We Are One

I speak of Creator/Spirit/Mind/Source, one of a million inadequate names for that which we commonly call God.  In the very use of the name, of any name, I imply separation.  But we are not separate.  Separation has been our perennial blinder.  We are One.

Under the Tree of the Knowledge of Good and Evil, we hide in our shame because, in our awakening to awareness of our surroundings, we believe we are separate.  We have a sense of self.  All good and true, that sense of self.  But at the same time, We are One.

We think, rightly, of creation as the work of C/S/M/S.  Creation is, in fact, the very outbreath of the energy of C/S/M/S.  Because we can observe it, we are tempted to think we are not part of it.  But even as we are gifted, in our limited capability, to look deeper and deeper into the infinite marvel of creation, we are the very thing itself.  We are One.

All of our anxiety and distorted behavior; all of our anger and angst, our greed and despair; all of these are rooted in our shortsighted view of separation.  Yes, we are unique in our embodied presence.  Yes, we look out of these eyes and we see others and every thing.  But every other and every thing emanates from the same breath, the indescribable marvel of mass, the speed of light squared and its energetic product.  There is no difference or separation.  We are One.

All evil emanates from the lie, the limited and incorrect view, that we are separate.  We create.  We make things.  We buy things and sell them.  When our making is isolated in self – when it is self-ish – it is corrupted and the wealth we generate and hoard only confirms our illusion of separation.  I have more.  That is good.  Someone else has less.  Too bad.  Violence erupts and the only solution we can see is greater violence to crush our enemy.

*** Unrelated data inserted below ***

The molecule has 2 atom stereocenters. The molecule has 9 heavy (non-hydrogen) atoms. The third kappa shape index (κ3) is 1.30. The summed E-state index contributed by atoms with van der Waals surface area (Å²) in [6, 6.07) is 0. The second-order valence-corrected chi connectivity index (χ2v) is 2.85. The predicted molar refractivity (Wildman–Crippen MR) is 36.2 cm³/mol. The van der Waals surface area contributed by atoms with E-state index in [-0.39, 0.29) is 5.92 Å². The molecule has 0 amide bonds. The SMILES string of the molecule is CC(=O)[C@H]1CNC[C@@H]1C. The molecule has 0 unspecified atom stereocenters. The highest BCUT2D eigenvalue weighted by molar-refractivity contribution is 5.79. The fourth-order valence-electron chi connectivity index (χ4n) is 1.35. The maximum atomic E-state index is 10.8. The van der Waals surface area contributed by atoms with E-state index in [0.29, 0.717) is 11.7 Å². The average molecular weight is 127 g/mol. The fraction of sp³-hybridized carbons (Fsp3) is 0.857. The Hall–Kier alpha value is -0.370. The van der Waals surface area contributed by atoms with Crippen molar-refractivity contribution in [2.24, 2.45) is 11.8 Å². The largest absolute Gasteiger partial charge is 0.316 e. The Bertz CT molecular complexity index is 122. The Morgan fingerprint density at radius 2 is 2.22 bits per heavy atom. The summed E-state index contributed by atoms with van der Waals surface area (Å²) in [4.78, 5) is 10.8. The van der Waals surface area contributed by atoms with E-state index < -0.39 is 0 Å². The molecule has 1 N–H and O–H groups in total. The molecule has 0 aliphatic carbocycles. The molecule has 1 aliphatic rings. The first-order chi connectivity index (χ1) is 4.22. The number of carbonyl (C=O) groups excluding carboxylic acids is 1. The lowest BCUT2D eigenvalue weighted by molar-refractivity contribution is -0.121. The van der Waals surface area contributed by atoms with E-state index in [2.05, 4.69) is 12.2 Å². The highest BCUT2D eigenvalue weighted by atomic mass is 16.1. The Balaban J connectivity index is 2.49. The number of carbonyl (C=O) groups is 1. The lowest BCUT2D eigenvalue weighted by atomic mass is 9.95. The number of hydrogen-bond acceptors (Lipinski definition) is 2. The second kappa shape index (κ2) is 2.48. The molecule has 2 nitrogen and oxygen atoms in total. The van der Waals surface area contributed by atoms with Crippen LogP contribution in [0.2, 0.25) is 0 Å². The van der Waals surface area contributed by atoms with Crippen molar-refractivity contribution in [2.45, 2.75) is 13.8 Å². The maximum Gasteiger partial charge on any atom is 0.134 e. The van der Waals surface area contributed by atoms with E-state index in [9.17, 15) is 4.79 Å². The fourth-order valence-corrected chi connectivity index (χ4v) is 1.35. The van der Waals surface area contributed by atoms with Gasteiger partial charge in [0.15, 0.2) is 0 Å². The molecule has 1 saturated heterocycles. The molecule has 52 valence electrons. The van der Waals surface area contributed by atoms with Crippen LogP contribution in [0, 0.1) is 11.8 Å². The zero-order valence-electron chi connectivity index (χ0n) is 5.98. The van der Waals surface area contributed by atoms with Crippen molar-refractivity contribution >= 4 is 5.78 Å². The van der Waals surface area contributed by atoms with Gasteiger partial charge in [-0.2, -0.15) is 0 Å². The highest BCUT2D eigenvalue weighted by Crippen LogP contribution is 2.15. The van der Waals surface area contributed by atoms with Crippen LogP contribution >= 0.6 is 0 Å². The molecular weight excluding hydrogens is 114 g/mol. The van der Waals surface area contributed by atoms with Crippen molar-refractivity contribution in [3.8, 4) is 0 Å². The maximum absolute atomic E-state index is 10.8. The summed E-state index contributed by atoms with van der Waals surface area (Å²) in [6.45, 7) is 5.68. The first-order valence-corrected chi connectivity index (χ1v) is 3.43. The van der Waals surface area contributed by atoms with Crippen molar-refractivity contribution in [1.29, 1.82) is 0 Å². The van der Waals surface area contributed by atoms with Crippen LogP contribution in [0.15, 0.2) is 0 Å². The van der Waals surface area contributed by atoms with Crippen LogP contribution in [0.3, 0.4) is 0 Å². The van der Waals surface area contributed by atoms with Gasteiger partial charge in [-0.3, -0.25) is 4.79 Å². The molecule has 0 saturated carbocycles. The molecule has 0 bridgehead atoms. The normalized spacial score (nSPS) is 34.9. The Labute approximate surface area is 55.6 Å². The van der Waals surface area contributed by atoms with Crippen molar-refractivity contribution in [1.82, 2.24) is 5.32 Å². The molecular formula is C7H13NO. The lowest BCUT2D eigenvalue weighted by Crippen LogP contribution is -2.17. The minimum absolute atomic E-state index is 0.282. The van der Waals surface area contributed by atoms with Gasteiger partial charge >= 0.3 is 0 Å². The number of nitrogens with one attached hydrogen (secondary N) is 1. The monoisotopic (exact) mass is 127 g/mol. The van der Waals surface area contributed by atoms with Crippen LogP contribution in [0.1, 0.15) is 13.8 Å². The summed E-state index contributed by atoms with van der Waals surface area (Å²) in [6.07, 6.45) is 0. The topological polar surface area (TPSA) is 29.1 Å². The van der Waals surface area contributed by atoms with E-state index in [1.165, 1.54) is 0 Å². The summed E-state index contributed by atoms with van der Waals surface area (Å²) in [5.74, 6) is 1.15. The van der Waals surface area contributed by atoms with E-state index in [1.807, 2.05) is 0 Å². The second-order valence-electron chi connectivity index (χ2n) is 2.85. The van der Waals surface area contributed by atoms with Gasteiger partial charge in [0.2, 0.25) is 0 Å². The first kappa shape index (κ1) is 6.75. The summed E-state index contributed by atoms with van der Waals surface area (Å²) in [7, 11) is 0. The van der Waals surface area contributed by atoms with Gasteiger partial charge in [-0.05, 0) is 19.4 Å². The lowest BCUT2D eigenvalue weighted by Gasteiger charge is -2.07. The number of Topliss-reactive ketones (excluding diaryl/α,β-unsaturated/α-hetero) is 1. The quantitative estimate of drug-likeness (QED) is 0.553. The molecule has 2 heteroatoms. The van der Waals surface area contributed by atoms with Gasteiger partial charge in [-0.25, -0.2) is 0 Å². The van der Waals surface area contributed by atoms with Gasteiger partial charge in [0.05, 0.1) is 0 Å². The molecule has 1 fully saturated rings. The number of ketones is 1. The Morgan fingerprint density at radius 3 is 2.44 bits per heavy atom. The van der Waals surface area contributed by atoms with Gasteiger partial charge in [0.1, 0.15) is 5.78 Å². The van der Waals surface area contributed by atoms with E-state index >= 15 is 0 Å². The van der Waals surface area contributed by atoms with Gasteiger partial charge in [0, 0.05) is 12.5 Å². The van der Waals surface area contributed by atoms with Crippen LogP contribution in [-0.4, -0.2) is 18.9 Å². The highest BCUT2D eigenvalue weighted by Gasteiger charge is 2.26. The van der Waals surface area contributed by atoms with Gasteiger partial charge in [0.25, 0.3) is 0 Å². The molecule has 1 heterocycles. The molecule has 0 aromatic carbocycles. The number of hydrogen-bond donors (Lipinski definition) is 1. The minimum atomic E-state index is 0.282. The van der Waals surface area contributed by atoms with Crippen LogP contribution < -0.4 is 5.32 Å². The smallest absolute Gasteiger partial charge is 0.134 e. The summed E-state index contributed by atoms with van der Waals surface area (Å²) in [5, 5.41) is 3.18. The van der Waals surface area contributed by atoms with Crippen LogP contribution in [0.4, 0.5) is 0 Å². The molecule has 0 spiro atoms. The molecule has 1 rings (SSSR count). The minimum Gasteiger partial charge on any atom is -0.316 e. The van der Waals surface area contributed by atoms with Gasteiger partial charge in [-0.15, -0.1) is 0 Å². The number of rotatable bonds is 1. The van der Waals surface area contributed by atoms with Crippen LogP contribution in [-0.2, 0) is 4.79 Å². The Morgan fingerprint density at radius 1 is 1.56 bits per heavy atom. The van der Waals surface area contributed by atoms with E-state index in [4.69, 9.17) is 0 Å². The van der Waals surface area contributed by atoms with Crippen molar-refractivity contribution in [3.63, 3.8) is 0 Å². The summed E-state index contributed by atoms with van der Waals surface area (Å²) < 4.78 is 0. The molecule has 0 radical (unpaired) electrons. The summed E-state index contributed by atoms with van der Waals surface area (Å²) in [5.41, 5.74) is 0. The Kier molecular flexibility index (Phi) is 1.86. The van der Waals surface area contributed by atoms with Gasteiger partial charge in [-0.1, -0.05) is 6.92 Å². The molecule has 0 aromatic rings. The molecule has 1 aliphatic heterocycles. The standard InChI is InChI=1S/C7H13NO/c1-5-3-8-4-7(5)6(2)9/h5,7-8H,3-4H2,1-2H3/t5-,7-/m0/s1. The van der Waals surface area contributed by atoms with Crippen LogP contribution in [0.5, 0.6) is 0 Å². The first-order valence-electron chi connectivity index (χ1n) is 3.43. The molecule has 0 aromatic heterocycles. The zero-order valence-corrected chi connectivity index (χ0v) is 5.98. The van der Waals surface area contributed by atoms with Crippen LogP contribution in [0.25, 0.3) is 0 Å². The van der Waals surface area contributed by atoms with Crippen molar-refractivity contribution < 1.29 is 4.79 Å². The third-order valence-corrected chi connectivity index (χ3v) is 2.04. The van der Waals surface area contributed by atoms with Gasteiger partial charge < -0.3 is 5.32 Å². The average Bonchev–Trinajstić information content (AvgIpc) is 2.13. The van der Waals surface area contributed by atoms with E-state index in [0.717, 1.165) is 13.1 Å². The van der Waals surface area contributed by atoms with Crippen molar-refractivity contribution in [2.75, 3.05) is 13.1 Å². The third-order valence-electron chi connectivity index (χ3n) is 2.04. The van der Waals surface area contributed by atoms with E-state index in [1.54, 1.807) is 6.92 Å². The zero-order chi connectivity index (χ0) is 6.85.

When our making, our creating, takes place in the spirit of connection, we are conscious that we only touch, we co-create, we one-create with the Spirit of every thing and everything.  And our product is a gift of beauty and utility for the world, the universe, the everything of which we are part.  We are One.

When we wake in the morning, we can practice seeing things as whole.  For me, the simple exercise of breathing in “Thy Will,” breathing out, “be done,” takes me to a place of connection.  I am not separate from the creative will of C/S/M/S.  Nor am I obliterated or forgotten in it.  I am just in it, part of it, participating with openness and willingness.  I am being my true Self, breathing, creating, acting in relationship to each one and each thing.

When we realize our true home under the Tree of Life, we are at rest in motion.  We are at ease in creating.  We have no fight with our surroundings, no fear of the other.

And we are empowered to speak with clarity, to touch with compassion, to invite with kindness.

We are One.

Scripture today from my soul brother JD Martin:

https://www.youtube.com/watch?v=9q5ia2jUeqc

© Two Trees in the Garden.  Feel free to quote, as useful, with proper reference.

Jerry Kennell now provides spiritual direction by Skype.  Contact jerry@2treegarden.com.

The Choice of Devotion